Russia’s President Vladimir Putin moved on Friday (30 September) to formally announce the illegal annexation of four Ukrainian regions by Moscow, in what is Europe’s biggest land grab since Hitler.
Moscow’s annexation of the Russian-occupied areas of Donetsk, Luhansk, Kherson and Zaporizhzhia follows what the international community denounces as sham referendums staged with military escorts and reports of voters held at gunpoint.
Moscow’s proxies in the occupied regions claimed majorities of up to 99% in favour of joining Russia.
Putin signed the decrees recognising the two newly occupied Ukrainian regions of Kherson and Zaporizhzhia as independent on Thursday (29 September), and they were published online by the Kremlin on Friday.
In February, the Kremlin signed similar decrees for the region of Luhansk and Donetsk.
Speaking at a ceremony before hundreds of dignitaries in the Kremlin, Putin claimed “this is the will of millions of people.”
“I want the Kyiv government and their real bosses in the west to hear me (…) residents of Donetsk, Luhansk, Zaporizhzhia, and Kherson are becoming our citizens forever,” he said.
The staged signing ceremony in the Kremlin was accompanied by a stage set up in Moscow’s Red Square, with billboards proclaiming the four regions as part of Russia and a concert planned for the evening.
Yevgeny Balitsky, the head of the Russian-backed administration in occupied parts of Zaporizhzhia shared an image of himself alongside Vladimir Saldo, his counterpart in Kherson, Denis Pushilin, from the self-proclaimed Donetsk People’s Republic, and Leonid Pasechnik from the self-proclaimed Luhansk People’s Republic.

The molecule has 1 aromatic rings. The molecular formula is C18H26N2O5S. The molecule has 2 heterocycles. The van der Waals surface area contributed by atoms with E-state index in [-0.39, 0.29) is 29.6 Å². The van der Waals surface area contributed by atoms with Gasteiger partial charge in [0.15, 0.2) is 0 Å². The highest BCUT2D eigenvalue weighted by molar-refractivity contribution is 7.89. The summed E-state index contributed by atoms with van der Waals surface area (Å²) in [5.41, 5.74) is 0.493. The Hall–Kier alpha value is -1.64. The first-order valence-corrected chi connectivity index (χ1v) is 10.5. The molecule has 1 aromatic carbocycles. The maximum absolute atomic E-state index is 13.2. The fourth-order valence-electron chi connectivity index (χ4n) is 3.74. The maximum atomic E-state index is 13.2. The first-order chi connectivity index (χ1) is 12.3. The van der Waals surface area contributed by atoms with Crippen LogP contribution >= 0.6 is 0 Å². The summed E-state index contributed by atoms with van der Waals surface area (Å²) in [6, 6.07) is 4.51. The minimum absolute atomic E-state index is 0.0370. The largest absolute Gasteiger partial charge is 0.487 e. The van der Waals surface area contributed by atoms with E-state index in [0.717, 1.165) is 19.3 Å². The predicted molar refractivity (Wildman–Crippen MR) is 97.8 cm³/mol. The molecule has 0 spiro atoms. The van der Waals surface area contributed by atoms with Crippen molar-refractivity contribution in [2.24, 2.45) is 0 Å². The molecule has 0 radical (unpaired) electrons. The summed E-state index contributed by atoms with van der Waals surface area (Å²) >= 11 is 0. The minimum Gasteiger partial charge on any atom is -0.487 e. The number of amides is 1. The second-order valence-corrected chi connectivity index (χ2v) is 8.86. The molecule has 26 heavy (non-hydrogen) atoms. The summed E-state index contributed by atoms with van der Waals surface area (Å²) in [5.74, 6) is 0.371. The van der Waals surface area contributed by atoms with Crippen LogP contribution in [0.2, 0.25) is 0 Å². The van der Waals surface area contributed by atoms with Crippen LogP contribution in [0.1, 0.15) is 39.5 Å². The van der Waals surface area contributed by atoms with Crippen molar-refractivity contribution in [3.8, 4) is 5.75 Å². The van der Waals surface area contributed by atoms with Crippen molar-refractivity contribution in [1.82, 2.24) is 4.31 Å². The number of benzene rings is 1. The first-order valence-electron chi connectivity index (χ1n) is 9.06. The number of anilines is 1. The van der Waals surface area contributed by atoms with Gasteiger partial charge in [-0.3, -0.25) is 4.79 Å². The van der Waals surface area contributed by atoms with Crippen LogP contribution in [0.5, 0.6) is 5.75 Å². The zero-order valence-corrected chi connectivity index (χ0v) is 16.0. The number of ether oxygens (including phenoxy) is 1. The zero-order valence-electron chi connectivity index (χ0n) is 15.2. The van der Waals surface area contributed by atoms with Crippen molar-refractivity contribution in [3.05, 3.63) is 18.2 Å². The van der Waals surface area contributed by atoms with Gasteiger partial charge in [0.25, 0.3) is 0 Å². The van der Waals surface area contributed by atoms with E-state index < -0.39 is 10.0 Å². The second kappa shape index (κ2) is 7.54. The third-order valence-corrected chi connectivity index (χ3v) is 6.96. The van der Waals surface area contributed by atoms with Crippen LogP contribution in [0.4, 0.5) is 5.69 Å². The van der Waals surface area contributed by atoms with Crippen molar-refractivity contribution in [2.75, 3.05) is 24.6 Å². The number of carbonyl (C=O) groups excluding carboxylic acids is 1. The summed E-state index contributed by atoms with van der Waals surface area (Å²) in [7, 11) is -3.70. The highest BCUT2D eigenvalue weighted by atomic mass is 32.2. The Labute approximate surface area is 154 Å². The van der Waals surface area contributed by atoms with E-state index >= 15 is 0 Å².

It was not immediately clear how Moscow imagines the administrative process to unfold.
The exact details of Russia’s annexation are unclear, but it appears that Russia is laying claim to about 109,000 square kilometres of Ukrainian territory, or about 18%, in addition to Crimea, which Russia annexed in 2014.
If Russia establishes control over the whole area it claims but currently doesn’t fully control, Putin would have annexed around 136,000 square kilometres or more than 22% of Ukraine, whose borders Russia recognised in a treaty after the fall of the Soviet Union.
Putin has long claimed that Ukraine is targeting Russian speakers in eastern Ukraine, and repeatedly made the unfounded accusation that Ukraine has carried out genocide in the east of the country.
In his speech, he urged Ukraine to cease military action and return to the negotiating table.
Kyiv has vowed to recapture all the lands seized by Russia and said that Moscow’s decision to annex the territories has destroyed any prospect of talks.
The step is another stage of escalation of Russia’s seven-month war in Ukraine and takes it into a new, unpredictable phase.
The Kremlin also announced on Friday that attacks against any parts of the annexed areas of Ukraine would be considered aggression against Russia itself, adding that Moscow would fight to take the whole of the eastern Donbas region.
Putin echoed previous claims that the West has been seeking to weaken Russia and bring it to its knees ever since the fall of the Soviet Union, recalling the use of nuclear weapons by the United States against Japan at the end of World War Two.
In a joint statement, all EU member states condemned Putin’s annexation step saying they “will never recognise this illegal annexation” and vowed to “strengthen our restrictive measures countering Russia’s illegal actions”.
European Commission President Ursula von der Leyen reacted to the ceremony at the Kremlin on Twitter, stating that “the illegal annexation proclaimed by Putin won’t change anything.”
“All territories illegally occupied by Russian invaders are Ukrainian land and will always be a part of this sovereign nation,” she said.
EU’s chief diplomat Josep Borrell called the announced annexation of Ukrainian territories a “major violation of international law and the UN Charter”.
“No sham referendum can justify it,” he tweeted, adding that EU support for Ukraine would remain unwavering.
The EU proposed an eighth package of sanctions on Russia on Thursday (29 September) in response to the fake referendums, likely to be agreed by the end of the week, while the US said it will announce more sanctions “in the coming days.”
The UN Security Council is set to vote on condemning Russia’s “illegal so-called referenda” in Ukraine on Friday, but Moscow is expected to veto the resolution.